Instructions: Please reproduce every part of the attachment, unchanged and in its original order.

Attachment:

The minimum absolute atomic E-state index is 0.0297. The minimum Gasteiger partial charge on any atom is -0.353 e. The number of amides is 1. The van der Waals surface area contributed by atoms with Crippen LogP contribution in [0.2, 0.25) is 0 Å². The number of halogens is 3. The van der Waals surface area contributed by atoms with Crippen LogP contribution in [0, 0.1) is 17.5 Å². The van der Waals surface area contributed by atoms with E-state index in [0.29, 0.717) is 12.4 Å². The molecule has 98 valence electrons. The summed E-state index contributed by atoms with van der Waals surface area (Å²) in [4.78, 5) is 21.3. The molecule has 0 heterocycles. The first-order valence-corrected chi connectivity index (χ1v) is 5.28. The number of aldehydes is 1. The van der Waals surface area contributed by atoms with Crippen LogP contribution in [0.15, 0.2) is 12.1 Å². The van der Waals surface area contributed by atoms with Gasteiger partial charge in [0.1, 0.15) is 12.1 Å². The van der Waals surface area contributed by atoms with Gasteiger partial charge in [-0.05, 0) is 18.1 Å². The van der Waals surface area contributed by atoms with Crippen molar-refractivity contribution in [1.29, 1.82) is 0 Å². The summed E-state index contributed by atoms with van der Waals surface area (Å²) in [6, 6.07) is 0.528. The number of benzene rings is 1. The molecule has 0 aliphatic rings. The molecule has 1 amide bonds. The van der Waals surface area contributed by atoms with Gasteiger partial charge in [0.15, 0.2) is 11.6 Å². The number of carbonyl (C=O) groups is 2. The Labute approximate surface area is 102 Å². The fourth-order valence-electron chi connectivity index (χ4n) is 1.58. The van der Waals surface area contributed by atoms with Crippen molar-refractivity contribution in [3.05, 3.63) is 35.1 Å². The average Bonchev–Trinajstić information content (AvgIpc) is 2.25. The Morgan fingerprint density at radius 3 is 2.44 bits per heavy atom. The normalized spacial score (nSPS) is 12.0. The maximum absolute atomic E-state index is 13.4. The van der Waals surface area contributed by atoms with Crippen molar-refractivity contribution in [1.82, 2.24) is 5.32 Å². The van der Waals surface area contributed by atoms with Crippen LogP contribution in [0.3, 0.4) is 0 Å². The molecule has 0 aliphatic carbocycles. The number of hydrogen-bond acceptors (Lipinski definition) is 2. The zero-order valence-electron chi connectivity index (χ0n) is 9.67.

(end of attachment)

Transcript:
The minimum absolute atomic E-state index is 0.0297. The minimum Gasteiger partial charge on any atom is -0.353 e. The number of amides is 1. The van der Waals surface area contributed by atoms with Crippen LogP contribution in [0.2, 0.25) is 0 Å². The number of halogens is 3. The van der Waals surface area contributed by atoms with Crippen LogP contribution in [0, 0.1) is 17.5 Å². The van der Waals surface area contributed by atoms with E-state index in [0.29, 0.717) is 12.4 Å². The molecule has 98 valence electrons. The summed E-state index contributed by atoms with van der Waals surface area (Å²) in [4.78, 5) is 21.3. The molecule has 0 heterocycles. The first-order valence-corrected chi connectivity index (χ1v) is 5.28. The number of aldehydes is 1. The van der Waals surface area contributed by atoms with Crippen LogP contribution in [0.15, 0.2) is 12.1 Å². The van der Waals surface area contributed by atoms with Gasteiger partial charge in [0.1, 0.15) is 12.1 Å². The van der Waals surface area contributed by atoms with Gasteiger partial charge in [-0.05, 0) is 18.1 Å². The van der Waals surface area contributed by atoms with Crippen molar-refractivity contribution in [1.29, 1.82) is 0 Å². The summed E-state index contributed by atoms with van der Waals surface area (Å²) in [6, 6.07) is 0.528. The number of benzene rings is 1. The molecule has 0 aliphatic rings. The molecule has 1 amide bonds. The van der Waals surface area contributed by atoms with Gasteiger partial charge in [0.15, 0.2) is 11.6 Å². The number of carbonyl (C=O) groups is 2. The Labute approximate surface area is 102 Å². The fourth-order valence-electron chi connectivity index (χ4n) is 1.58. The van der Waals surface area contributed by atoms with Crippen molar-refractivity contribution in [3.05, 3.63) is 35.1 Å². The average Bonchev–Trinajstić information content (AvgIpc) is 2.25. The Morgan fingerprint density at radius 3 is 2.44 bits per heavy atom. The normalized spacial score (nSPS) is 12.0. The maximum absolute atomic E-state index is 13.4. The van der Waals surface area contributed by atoms with Crippen molar-refractivity contribution in [1.82, 2.24) is 5.32 Å². The van der Waals surface area contributed by atoms with Crippen LogP contribution in [0.3, 0.4) is 0 Å². The molecule has 0 aliphatic carbocycles. The number of hydrogen-bond acceptors (Lipinski definition) is 2. The zero-order valence-electron chi connectivity index (χ0n) is 9.67.